% export SCONSFLAGS="-Q"
% scons
    ... [build output] ...

Users of csh-style shells on POSIX systems can set the SCONSFLAGS environment as follows:

$ setenv SCONSFLAGS "-Q"

Windows users may typically want to set the SCONSFLAGS in the appropriate tab of the System Properties window.

10.1.2. Getting Values Set by Command-Line Options: the GetOption Function

SCons provides the GetOption function to get the values set by the various command-line options. One common use of this is to check whether or not the -h or --help option has been specified. Normally, SCons does not print its help text until after it has read all of the SConscript files, because it's possible that help text has been added by some subsidiary SConscript file deep in the source tree hierarchy. Of course, reading all of the SConscript files takes extra time.

If you know that your configuration does not define any additional help text in subsidiary SConscript files, you can speed up the command-line help available to users by using the GetOption function to load the subsidiary SConscript files only if the the user has not specified the -h or --help option, like so:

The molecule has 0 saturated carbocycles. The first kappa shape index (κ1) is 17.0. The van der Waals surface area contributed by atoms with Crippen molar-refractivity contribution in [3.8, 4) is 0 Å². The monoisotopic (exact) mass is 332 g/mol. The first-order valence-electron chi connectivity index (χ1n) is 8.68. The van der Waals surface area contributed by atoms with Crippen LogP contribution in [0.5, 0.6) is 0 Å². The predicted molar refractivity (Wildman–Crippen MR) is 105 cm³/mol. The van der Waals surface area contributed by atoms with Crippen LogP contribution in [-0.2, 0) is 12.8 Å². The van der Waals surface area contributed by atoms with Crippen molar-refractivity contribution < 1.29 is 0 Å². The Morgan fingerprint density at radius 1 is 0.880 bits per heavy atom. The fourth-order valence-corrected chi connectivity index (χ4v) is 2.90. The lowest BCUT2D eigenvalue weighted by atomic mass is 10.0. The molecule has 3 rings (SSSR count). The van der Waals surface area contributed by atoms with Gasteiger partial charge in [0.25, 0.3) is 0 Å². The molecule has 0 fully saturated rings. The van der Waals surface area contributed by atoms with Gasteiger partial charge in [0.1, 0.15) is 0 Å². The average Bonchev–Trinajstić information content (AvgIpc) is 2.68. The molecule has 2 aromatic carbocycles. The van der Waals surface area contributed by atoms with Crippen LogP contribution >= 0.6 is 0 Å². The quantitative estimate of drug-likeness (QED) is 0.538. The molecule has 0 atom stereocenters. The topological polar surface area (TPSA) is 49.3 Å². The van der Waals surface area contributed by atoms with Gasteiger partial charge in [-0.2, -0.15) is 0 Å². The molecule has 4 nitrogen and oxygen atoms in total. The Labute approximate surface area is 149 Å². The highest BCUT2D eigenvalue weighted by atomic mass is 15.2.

if not GetOption('help'):
    SConscript('src/SConscript', export='env')

In general, the string that you pass to the GetOption function to fetch the value of a command-line option setting is the same as the "most common" long option name (beginning with two hyphen characters), although there are some exceptions. The list of SCons command-line options and the GetOption strings for fetching them, are available in the Section 10.1.4, “Strings for Getting or Setting Values of SCons Command-Line Options” section, below.

10.1.3. Setting Values of Command-Line Options: the SetOption Function

You can also set the values of SCons command-line options from within the SConscript files by using the SetOption function. The strings that you use to set the values of SCons command-line options are available in the Section 10.1.4, “Strings for Getting or Setting Values of SCons Command-Line Options” section, below.

One use of the SetOption function is to specify a value for the -j or --jobs option, so that users get the improved performance of a parallel build without having to specify the option by hand. A complicating factor is that a good value for the -j option is somewhat system-dependent. One rough guideline is that the more processors your system has, the higher you want to set the -j value, in order to take advantage of the number of CPUs.